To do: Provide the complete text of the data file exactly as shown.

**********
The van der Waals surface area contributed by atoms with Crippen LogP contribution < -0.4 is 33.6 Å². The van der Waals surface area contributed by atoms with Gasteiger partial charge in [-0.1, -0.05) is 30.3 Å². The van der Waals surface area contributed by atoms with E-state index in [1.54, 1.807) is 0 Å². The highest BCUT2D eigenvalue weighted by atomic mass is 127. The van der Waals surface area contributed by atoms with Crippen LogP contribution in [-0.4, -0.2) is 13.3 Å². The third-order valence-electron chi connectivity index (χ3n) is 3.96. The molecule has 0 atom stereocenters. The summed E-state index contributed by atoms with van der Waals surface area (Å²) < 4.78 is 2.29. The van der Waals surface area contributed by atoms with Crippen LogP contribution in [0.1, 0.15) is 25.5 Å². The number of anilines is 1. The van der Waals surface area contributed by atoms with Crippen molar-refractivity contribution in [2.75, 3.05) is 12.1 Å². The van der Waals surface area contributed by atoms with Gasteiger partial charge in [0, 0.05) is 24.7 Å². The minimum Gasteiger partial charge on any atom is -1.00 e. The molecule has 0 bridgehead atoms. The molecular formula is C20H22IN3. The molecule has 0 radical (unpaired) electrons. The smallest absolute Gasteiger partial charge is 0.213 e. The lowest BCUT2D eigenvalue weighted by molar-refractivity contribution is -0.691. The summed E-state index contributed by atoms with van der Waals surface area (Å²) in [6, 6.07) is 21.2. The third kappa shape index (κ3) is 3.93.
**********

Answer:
The van der Waals surface area contributed by atoms with Crippen LogP contribution < -0.4 is 33.6 Å². The van der Waals surface area contributed by atoms with Gasteiger partial charge in [-0.1, -0.05) is 30.3 Å². The van der Waals surface area contributed by atoms with E-state index in [1.54, 1.807) is 0 Å². The highest BCUT2D eigenvalue weighted by atomic mass is 127. The van der Waals surface area contributed by atoms with Crippen LogP contribution in [-0.4, -0.2) is 13.3 Å². The third-order valence-electron chi connectivity index (χ3n) is 3.96. The molecule has 0 atom stereocenters. The summed E-state index contributed by atoms with van der Waals surface area (Å²) < 4.78 is 2.29. The van der Waals surface area contributed by atoms with Crippen LogP contribution in [0.1, 0.15) is 25.5 Å². The number of anilines is 1. The van der Waals surface area contributed by atoms with Crippen molar-refractivity contribution in [2.75, 3.05) is 12.1 Å². The van der Waals surface area contributed by atoms with Gasteiger partial charge in [0, 0.05) is 24.7 Å². The minimum Gasteiger partial charge on any atom is -1.00 e. The molecule has 0 bridgehead atoms. The molecular formula is C20H22IN3. The molecule has 0 radical (unpaired) electrons. The smallest absolute Gasteiger partial charge is 0.213 e. The lowest BCUT2D eigenvalue weighted by molar-refractivity contribution is -0.691. The summed E-state index contributed by atoms with van der Waals surface area (Å²) in [6, 6.07) is 21.2. The third kappa shape index (κ3) is 3.93.